Almost 200 individuals at Colorado State University volunteered to save a life with the help of Alpha Epsilon Pi.
AEPi organized a 5K event that benefited Gift of Life Bone Marrow Foundation, an international organization bringing awareness to importance of donating bone marrow.
This was the first year AEPi held the 5K. It offered a chance for people to get involved with a cause that is close to their hearts.
“My dad passed away from bone marrow cancer, so I am emotionally involved,” said Eric Irshay, a junior psychology major and secretary of AEPi. “My sister and I signed up to be a donor because of that particular reason.”
The week before the event, members of the fraternity set up a registry in the Lory Student Center flea market and other places around campus to advertise the event and get students involved.
“All this week, we have been in the flea market promoting (the event),” said AEPi president Justin Stasio in an email to the Collegian. “We (were) swabbing people for their DNA so they can be registered in the international bone marrow registry and possibly donate bone marrow to leukemia patients or other patients with blood diseases in the future if a match is found.”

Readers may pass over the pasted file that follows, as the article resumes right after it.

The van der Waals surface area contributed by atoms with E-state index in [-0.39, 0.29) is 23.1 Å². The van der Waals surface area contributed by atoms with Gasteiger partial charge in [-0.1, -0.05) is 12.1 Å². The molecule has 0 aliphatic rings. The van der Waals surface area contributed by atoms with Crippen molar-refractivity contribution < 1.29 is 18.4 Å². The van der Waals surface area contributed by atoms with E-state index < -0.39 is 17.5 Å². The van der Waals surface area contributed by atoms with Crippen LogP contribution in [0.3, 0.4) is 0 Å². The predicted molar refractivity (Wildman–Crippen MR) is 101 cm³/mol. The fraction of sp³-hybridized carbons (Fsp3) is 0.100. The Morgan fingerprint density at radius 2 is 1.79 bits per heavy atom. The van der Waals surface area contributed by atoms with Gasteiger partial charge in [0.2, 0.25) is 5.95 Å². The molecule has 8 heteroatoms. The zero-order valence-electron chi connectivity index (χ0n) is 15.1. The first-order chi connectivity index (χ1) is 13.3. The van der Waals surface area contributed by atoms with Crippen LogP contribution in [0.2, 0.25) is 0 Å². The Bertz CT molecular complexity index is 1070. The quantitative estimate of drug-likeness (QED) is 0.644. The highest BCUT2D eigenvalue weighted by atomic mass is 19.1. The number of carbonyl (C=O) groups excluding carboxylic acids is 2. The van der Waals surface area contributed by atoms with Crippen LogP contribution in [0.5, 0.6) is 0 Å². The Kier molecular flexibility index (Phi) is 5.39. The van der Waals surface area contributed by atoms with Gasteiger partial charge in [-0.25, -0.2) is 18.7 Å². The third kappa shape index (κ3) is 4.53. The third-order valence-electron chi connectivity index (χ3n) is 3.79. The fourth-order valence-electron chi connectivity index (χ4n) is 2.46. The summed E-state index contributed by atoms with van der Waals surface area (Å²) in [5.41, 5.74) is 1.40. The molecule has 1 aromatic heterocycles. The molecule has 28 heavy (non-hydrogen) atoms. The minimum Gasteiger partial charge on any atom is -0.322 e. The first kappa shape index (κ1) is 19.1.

Participants at CSU were able to sign up for the donor registry at the event, as well. Donation is not immediate. A bone marrow match could be found years down the line.
The Gift of Life Bone Marrow Foundation is the organization AEPi fraternities around the country chose to benefit, according to Zack Josephs, a sophomore philosophy major and vice president of AEPi.
The event raised close to $1,000, according to Josephs. He said the fraternity is hoping to host another event benefitting the same foundation next year.
Being a bone marrow donor is important because bone marrow donations are not as common as blood donations, but they are just as crucial, according to Andrew Allsup, a junior biology major,
“I know of one other bone marrow foundation,” Allsup said. “You hear all about different blood donation companies. Everybody donates blood, but there aren’t many bone marrow foundations out there.”
There were a diverse group of participants at the event, including President of Hillel at CSU Rose Bork, a sophomore sociology major. Hillel works very closely with AEPi, according to her.
Bork was one of the 200 people who registered as a donor. She said she chose to donate because this gives her the ability to save a life.
“I want to be able to have the opportunity to help someone,” Bork said.
Collegian reporter Zara DeGroot can be reached at email@example.com, or on Twitter @zar_degroot.